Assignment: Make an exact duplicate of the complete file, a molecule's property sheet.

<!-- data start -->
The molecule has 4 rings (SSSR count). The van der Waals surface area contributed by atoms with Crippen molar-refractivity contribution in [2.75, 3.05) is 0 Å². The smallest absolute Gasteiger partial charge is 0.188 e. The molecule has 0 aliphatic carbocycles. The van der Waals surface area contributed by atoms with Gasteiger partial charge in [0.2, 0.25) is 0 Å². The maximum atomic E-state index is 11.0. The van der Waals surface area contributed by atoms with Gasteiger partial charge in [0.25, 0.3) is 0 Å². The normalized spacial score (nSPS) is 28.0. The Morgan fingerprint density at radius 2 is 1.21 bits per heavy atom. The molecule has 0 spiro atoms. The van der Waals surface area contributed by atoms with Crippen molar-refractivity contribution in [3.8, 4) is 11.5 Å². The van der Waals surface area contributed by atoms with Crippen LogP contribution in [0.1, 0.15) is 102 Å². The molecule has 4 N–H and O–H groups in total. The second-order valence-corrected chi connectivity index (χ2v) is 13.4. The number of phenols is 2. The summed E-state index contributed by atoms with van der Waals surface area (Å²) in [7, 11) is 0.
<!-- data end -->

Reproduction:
The molecule has 4 rings (SSSR count). The van der Waals surface area contributed by atoms with Crippen molar-refractivity contribution in [2.75, 3.05) is 0 Å². The smallest absolute Gasteiger partial charge is 0.188 e. The molecule has 0 aliphatic carbocycles. The van der Waals surface area contributed by atoms with Gasteiger partial charge in [0.2, 0.25) is 0 Å². The maximum atomic E-state index is 11.0. The van der Waals surface area contributed by atoms with Gasteiger partial charge in [0.25, 0.3) is 0 Å². The normalized spacial score (nSPS) is 28.0. The Morgan fingerprint density at radius 2 is 1.21 bits per heavy atom. The molecule has 0 spiro atoms. The van der Waals surface area contributed by atoms with Crippen molar-refractivity contribution in [3.8, 4) is 11.5 Å². The van der Waals surface area contributed by atoms with Crippen LogP contribution in [0.1, 0.15) is 102 Å². The molecule has 4 N–H and O–H groups in total. The second-order valence-corrected chi connectivity index (χ2v) is 13.4. The number of phenols is 2. The summed E-state index contributed by atoms with van der Waals surface area (Å²) in [7, 11) is 0.